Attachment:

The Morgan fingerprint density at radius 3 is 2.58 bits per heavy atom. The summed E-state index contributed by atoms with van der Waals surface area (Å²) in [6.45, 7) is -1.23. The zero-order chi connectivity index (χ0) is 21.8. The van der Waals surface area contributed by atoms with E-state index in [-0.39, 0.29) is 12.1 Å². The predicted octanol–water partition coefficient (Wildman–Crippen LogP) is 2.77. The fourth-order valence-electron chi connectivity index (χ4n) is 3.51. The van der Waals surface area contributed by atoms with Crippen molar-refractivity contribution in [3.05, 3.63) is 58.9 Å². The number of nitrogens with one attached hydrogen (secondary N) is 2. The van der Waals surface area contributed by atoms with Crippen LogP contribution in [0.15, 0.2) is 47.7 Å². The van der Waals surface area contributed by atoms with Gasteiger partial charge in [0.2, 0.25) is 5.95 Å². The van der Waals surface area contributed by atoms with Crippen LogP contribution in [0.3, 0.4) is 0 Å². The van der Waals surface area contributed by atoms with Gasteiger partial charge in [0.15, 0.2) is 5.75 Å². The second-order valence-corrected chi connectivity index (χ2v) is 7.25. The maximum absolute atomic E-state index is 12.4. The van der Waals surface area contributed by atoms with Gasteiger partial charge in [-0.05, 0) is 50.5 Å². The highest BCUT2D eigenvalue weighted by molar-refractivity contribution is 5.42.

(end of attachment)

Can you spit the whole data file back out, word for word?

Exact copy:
The Morgan fingerprint density at radius 3 is 2.58 bits per heavy atom. The summed E-state index contributed by atoms with van der Waals surface area (Å²) in [6.45, 7) is -1.23. The zero-order chi connectivity index (χ0) is 21.8. The van der Waals surface area contributed by atoms with E-state index in [-0.39, 0.29) is 12.1 Å². The predicted octanol–water partition coefficient (Wildman–Crippen LogP) is 2.77. The fourth-order valence-electron chi connectivity index (χ4n) is 3.51. The van der Waals surface area contributed by atoms with Crippen molar-refractivity contribution in [3.05, 3.63) is 58.9 Å². The number of nitrogens with one attached hydrogen (secondary N) is 2. The van der Waals surface area contributed by atoms with Crippen LogP contribution in [0.15, 0.2) is 47.7 Å². The van der Waals surface area contributed by atoms with Gasteiger partial charge in [0.2, 0.25) is 5.95 Å². The van der Waals surface area contributed by atoms with Crippen LogP contribution in [0.3, 0.4) is 0 Å². The van der Waals surface area contributed by atoms with Gasteiger partial charge in [0.15, 0.2) is 5.75 Å². The second-order valence-corrected chi connectivity index (χ2v) is 7.25. The maximum absolute atomic E-state index is 12.4. The van der Waals surface area contributed by atoms with Gasteiger partial charge in [-0.05, 0) is 50.5 Å². The highest BCUT2D eigenvalue weighted by molar-refractivity contribution is 5.42.